27681. “One day I watched a man sweep all the yellow leaves off the street in front of his house, and then he proceeded to do the same thing in front of his neighbor’s houses on both sides. If I was the neighbor I’d be mad. Leave my leaves alone, I’d think. As soon as the man went back in there was a gust of wind and a couple leaves trickled into his clear pristine black tar, and I laughed out loud, as if I’m not always trying to stave off death and the death of my loved ones.” ― Shilo Niziolek, SLAB
27660. “the sun shines down upon us, the lucky ones…you’re the radiant autumn leaves, so bright and vibrant, so vivid and ablaze with warming colors…i am your reflection in the river, only just a bit darker, and hazy opaque, and slightly blurred, more cooled by the waters (but still burning for you)…but we’re complimentary mirrors to each other, such beautiful simplicity, two incomplete parts of the perfect whole, we are together one the same…one love in the glowing light” ― Bodhi Smith, Bodhi Smith Impressionist Photography
27103. “Thanksgiving Day, a function which originated in New England two or three centuries ago when those people recognized that they really had something to be thankful for — annually, not oftener — if they had succeeded in exterminating their neighbors, the Indians, during the previous twelve months instead of getting exterminated by their neighbors, the Indians. Thanksgiving Day became a habit, for the reason that in the course of time, as the years drifted on, it was perceived that the exterminating had ceased to be mutual and was all on the white man’s side, consequently on the Lord’s side; hence it was proper to thank the Lord for it and extend the usual annual compliments.” ― Mark Twain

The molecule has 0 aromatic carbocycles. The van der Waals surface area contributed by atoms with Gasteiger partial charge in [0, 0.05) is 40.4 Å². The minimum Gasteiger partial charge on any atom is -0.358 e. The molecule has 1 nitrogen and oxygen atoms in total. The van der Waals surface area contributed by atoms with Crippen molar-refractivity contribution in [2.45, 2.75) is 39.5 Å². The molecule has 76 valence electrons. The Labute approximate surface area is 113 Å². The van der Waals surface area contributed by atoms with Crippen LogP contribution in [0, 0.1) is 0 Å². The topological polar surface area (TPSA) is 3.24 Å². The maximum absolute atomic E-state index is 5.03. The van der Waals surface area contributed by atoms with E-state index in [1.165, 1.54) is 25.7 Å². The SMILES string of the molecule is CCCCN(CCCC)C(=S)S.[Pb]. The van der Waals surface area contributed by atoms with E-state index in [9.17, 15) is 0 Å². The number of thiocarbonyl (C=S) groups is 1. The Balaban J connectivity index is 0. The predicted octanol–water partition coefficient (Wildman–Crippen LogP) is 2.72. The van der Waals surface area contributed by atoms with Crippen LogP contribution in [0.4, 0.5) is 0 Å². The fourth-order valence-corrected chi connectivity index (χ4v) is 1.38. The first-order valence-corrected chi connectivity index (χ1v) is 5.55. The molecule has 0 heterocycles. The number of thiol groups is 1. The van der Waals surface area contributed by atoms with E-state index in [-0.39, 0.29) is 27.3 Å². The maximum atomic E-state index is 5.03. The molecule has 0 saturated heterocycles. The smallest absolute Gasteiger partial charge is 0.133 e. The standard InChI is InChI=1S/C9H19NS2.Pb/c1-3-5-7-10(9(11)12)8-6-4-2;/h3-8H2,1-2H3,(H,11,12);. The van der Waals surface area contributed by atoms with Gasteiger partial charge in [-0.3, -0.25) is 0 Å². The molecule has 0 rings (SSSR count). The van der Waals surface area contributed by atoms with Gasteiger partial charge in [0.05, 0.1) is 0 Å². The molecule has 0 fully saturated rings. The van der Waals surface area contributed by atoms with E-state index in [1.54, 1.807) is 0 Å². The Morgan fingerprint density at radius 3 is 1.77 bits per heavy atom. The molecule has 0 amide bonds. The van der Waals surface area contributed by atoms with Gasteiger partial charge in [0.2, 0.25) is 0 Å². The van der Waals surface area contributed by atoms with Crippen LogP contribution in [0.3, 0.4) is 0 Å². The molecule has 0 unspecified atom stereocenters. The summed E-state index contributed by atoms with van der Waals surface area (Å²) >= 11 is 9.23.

27096. “Tom said to himself that it was not such a hollow world, after all. He had discovered a great law of human action, without knowing it — namely, that in order to make a man or a boy covet a thing, it is only necessary to make the thing difficult to attain. If he had been a great and wise philosopher, like the writer of this book, he would now have comprehended that Work consists of whatever a body is obliged to do, and that Play consists of whatever a body is not obliged to do. And this would help him to understand why constructing artificial flowers or performing on a tread-mill is work, while rolling ten-pins or climbing Mont Blanc is only amusement. There are wealthy gentlemen in England who drive four-horse passenger-coaches twenty or thirty miles on a daily line, in the summer, because the privilege costs them considerable money; but if they were offered wages for the service, that would turn it into work and then they would resign.” ― Mark Twain, The Adventures of Tom Sawyer
27096. “My kind of loyalty was loyalty to one’s country, not to its institutions or its officeholders. The country is the real thing, the substantial thing, the eternal thing; it is the thing to watch over, and care for, and be loyal to; institutions are extraneous, they are its mere clothing, and clothing can wear out, become ragged, cease to be comfortable, cease to protect the body from winter, disease, and death.” ― Mark Twain, A Connecticut Yankee in King Arthur’s Court